(makes 4 scones)

NOTE: Working with gluten-free flour is really different from working with wheat flour, which is why these directions are so detailed. Once you get the knack, the recipe takes less than 10 minutes of work, another 15 or so of baking time.

1 cup Bob's Red Mill gluten-free all-purpose flour
1 1/4 tsp. baking powder (still searching for one that tastes good --recommendations, anyone?)
1/4 tsp. salt
2 1/2 tablespoons butter OR Earth Balance buttery spread, original -- cold
2 1/2 tablespoons cream OR Silk Soy Creamer -- cold
1 egg -- the better the egg, the better the scones! If you can get fresh eggs, please use one
scant tsp. brown sugar
1 or 2 tsp. vanilla extract

2 bowls, rubber spatula, pastry blender or two knives, rolling pin -- I use the Finnish kind, which is tapered at the ends and allows you to roll really lightly -- pastry brush

preheat the oven to 400, assemble the ingredients

1. Sift the flour into a bowl with the salt and baking powder.
2. Beat the egg with the cream and vanilla and sugar in another bowl.
3. Cut the butter or Earth Balance into the flour. Don't touch it: just use the pastry blender or knives to break it into small pieces (pea size with some smaller). Don't cream it -- the buttery bits should stay distinct.
4. Pour in the liquids.
5. With a rubber spatula, scrape up from the bottom until everything is blended and the dough SORT OF sticks together into a ball.
6. Still using the spatula (gluten free flour is much more tender and delicate than wheat flour), flip the dough gently a few times.
7. Sprinkle some flour on the clean counter, and roll the dough out from the center VERY LIGHTLY, once or twice on each spot should be enough, until it forms a thick pancake.....about the size of a salad plate.
8. Cut it into 4 wedges and place on an ungreased pie tin or cookie sheet. Brush the tops with the left-over liquid.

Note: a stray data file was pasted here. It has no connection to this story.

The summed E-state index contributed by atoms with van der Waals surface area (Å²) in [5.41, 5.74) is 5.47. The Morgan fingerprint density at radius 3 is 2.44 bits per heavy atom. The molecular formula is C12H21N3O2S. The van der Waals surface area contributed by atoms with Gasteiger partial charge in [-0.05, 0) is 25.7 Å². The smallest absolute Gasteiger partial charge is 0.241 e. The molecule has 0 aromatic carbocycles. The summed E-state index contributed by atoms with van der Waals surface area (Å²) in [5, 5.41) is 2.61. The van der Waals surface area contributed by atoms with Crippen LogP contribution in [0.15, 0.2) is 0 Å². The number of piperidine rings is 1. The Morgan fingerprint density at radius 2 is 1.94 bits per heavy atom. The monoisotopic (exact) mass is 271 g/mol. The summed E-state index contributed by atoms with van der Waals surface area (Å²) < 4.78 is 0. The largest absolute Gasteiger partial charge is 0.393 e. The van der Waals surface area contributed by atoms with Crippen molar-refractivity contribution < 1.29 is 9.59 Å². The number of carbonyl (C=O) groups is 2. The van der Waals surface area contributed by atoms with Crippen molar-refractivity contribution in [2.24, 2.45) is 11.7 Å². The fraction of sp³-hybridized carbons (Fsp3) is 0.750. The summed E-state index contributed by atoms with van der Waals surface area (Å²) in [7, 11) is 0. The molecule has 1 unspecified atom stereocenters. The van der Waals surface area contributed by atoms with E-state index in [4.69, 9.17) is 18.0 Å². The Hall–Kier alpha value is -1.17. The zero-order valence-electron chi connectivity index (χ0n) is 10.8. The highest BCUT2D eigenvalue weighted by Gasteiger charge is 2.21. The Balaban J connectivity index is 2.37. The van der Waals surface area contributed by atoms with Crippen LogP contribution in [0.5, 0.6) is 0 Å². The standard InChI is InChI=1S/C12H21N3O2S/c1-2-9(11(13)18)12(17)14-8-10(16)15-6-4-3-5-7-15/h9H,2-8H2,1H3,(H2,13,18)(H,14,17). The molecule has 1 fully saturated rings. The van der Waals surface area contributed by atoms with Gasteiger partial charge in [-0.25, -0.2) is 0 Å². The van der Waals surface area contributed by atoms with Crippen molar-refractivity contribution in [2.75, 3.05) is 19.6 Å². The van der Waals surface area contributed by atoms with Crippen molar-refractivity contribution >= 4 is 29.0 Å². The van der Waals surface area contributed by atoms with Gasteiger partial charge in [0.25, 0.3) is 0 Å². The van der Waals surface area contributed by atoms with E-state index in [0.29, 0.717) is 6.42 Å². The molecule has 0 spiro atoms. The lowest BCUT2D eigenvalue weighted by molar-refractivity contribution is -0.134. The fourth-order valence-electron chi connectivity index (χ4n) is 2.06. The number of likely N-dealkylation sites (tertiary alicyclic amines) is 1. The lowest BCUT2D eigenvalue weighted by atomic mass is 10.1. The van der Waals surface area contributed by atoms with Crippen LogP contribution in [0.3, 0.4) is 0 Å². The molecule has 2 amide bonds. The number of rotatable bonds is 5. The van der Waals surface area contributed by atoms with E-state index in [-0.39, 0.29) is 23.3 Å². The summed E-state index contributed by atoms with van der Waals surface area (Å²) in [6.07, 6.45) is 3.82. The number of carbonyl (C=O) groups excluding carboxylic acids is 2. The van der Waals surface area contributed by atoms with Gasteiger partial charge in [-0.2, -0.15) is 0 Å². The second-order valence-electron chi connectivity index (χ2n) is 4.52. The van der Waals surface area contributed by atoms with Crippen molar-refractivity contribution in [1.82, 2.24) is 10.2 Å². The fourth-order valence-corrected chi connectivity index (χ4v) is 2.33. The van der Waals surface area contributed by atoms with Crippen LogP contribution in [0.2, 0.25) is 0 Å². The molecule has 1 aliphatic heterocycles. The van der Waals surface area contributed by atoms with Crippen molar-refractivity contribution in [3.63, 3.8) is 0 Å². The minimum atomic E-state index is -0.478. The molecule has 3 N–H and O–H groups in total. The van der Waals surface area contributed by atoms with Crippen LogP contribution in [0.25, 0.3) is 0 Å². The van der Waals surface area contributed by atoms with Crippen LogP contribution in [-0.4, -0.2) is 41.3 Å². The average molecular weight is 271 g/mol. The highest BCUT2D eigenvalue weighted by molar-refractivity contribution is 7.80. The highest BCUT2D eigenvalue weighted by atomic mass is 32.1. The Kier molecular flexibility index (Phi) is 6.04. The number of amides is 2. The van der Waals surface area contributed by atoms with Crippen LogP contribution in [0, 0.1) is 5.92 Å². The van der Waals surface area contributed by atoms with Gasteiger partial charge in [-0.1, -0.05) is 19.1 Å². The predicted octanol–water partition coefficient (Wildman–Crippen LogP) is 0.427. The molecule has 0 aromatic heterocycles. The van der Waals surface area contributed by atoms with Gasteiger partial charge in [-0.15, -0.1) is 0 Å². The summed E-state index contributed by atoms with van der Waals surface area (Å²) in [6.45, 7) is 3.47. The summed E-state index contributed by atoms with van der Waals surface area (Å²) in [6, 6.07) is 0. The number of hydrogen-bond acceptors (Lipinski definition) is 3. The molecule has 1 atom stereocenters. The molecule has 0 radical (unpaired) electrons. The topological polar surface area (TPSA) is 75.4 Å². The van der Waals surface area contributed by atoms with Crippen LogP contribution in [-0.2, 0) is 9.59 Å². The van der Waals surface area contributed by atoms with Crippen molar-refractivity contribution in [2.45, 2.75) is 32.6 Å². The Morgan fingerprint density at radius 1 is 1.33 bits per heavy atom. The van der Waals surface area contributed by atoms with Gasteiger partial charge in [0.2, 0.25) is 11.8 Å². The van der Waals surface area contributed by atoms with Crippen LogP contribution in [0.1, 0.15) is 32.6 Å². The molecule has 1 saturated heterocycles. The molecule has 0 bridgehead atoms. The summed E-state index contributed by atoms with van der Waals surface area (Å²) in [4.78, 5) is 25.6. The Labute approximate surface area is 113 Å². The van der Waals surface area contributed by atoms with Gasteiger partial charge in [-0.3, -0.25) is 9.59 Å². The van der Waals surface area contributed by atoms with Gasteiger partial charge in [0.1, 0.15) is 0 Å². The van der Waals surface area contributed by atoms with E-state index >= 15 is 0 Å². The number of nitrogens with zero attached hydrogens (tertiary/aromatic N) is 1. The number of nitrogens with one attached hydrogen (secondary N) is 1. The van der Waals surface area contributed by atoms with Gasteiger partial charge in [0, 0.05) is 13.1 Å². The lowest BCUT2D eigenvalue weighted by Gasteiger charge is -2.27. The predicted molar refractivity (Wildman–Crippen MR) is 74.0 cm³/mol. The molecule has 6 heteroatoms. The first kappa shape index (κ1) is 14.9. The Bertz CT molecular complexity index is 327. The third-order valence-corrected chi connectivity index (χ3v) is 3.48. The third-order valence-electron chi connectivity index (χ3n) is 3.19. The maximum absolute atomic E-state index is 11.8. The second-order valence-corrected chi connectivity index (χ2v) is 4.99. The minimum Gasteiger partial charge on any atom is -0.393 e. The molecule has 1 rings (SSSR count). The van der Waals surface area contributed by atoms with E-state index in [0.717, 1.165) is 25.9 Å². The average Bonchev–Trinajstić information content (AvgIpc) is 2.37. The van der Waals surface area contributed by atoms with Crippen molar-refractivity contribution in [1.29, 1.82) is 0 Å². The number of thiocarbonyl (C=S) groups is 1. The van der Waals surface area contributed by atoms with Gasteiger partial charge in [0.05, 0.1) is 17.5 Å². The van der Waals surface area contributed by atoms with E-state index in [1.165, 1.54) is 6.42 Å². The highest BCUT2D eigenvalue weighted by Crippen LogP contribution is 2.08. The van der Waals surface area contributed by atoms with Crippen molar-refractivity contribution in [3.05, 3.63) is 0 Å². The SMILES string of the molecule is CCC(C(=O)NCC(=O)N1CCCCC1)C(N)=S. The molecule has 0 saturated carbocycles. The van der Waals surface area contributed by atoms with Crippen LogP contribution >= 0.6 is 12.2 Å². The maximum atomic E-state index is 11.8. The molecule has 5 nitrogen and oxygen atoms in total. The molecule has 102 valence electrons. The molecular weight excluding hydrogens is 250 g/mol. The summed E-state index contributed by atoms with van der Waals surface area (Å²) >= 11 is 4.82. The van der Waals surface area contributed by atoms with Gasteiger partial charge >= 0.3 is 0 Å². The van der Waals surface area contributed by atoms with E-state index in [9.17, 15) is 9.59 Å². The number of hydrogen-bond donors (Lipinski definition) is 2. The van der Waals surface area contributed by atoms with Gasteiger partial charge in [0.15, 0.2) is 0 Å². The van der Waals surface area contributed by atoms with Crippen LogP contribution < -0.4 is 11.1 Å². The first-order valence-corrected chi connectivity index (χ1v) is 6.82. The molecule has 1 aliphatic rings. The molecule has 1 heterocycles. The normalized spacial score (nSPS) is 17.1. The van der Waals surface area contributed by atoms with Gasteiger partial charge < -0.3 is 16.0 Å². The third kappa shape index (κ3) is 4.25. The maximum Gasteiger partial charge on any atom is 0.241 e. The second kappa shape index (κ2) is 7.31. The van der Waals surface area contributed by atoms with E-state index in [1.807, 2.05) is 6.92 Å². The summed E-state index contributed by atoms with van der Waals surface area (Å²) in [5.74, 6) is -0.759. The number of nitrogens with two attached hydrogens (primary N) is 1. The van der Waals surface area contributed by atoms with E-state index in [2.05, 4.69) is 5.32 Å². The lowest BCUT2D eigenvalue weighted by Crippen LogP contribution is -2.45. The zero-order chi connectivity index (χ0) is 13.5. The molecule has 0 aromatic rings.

9. Bake at 400 until the scones puff up and turn golden brown.

If anyone is interested, I will get someone to video me doing it.

NEXT WEEK: My progress, and either
*yam noodles (made with a Spiralizer!) and cashew cream sauce
*Thai-inspired curried broccoli soup that uses coconut WATER instead of coconut milk or cream (much less fattening).

Meghan! I know you are rolling your eyes if you've even read this far, these vegetables are not your thing. Some people wouldn't like them, I know, but some people, I also know, will love them. They've eaten them and said so!

Lastly, I say this has nothing to do with writing; but really, it does. Working on a novel is like a long-term, gradual diet -- I can't write a novel in a few days any more than I could lose 3o pounds on a three day crash diet. It takes steady, persistent effort to make progress. And eating healthy foods in sensible amounts will give me the energy I need to finish.


Naomi Canale said...

Thank you for the recipe, my friend is gluten free. I'm always trying to find good recipes for her for when we all meet up for dinner/breakfast. Can't wait to try. Also the egg picture IS beautiful. I'm going to try polka dots now on my Easter eggs this weekend :)

Libby Koponen said...

Oh, Naomi, thank you for telling me that this is useful. I wondered a lot about posting it but if it's useful to one person, I'm glad I did. And I hope your friend likes the recipe!

And please feel free to email me with questions once you start: it took me a long time to learn how to use gluten-free flour. I think you have to start by accepting that it's not like regular flour!

Naomi Canale said...

Okay, thanks Libby, I will! And I'll let you know how they turn out :)